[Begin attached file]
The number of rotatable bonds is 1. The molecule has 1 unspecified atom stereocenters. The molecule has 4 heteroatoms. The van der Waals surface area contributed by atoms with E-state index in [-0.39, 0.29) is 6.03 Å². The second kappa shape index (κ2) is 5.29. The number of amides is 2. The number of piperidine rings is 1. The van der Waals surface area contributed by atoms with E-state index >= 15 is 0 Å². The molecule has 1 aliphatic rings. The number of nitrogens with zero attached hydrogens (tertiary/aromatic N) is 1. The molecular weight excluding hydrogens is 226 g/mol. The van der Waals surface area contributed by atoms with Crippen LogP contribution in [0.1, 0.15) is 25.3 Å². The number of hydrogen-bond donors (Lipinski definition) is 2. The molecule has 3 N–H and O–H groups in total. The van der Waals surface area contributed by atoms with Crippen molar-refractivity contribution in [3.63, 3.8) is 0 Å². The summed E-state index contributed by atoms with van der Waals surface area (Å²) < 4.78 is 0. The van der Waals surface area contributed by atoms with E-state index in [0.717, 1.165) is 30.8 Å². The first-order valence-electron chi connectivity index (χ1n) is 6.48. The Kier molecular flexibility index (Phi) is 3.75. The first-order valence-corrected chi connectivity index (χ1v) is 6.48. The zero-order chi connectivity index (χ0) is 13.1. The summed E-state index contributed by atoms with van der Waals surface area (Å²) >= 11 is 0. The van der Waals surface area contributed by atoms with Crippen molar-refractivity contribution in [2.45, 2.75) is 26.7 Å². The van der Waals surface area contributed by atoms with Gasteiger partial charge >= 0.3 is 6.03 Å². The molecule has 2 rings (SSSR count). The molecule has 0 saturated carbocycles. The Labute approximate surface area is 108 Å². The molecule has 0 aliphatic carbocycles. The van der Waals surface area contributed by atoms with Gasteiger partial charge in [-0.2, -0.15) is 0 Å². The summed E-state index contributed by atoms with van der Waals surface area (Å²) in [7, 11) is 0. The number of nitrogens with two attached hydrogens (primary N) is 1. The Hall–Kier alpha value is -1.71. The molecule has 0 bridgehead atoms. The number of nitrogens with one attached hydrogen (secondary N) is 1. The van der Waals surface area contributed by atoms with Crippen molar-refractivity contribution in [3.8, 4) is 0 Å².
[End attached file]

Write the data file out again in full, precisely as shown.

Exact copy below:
The number of rotatable bonds is 1. The molecule has 1 unspecified atom stereocenters. The molecule has 4 heteroatoms. The van der Waals surface area contributed by atoms with E-state index in [-0.39, 0.29) is 6.03 Å². The second kappa shape index (κ2) is 5.29. The number of amides is 2. The number of piperidine rings is 1. The van der Waals surface area contributed by atoms with E-state index >= 15 is 0 Å². The molecule has 1 aliphatic rings. The number of nitrogens with zero attached hydrogens (tertiary/aromatic N) is 1. The molecular weight excluding hydrogens is 226 g/mol. The van der Waals surface area contributed by atoms with Crippen LogP contribution in [0.1, 0.15) is 25.3 Å². The number of hydrogen-bond donors (Lipinski definition) is 2. The molecule has 3 N–H and O–H groups in total. The van der Waals surface area contributed by atoms with Crippen molar-refractivity contribution in [3.63, 3.8) is 0 Å². The summed E-state index contributed by atoms with van der Waals surface area (Å²) < 4.78 is 0. The van der Waals surface area contributed by atoms with E-state index in [0.717, 1.165) is 30.8 Å². The first-order valence-electron chi connectivity index (χ1n) is 6.48. The Kier molecular flexibility index (Phi) is 3.75. The first-order valence-corrected chi connectivity index (χ1v) is 6.48. The zero-order chi connectivity index (χ0) is 13.1. The summed E-state index contributed by atoms with van der Waals surface area (Å²) >= 11 is 0. The van der Waals surface area contributed by atoms with Crippen molar-refractivity contribution in [2.45, 2.75) is 26.7 Å². The van der Waals surface area contributed by atoms with Gasteiger partial charge >= 0.3 is 6.03 Å². The molecule has 2 rings (SSSR count). The molecule has 0 saturated carbocycles. The Labute approximate surface area is 108 Å². The molecule has 0 aliphatic carbocycles. The van der Waals surface area contributed by atoms with Gasteiger partial charge in [-0.2, -0.15) is 0 Å². The summed E-state index contributed by atoms with van der Waals surface area (Å²) in [7, 11) is 0. The number of nitrogens with two attached hydrogens (primary N) is 1. The Hall–Kier alpha value is -1.71. The molecule has 0 bridgehead atoms. The number of nitrogens with one attached hydrogen (secondary N) is 1. The van der Waals surface area contributed by atoms with Crippen molar-refractivity contribution in [3.8, 4) is 0 Å².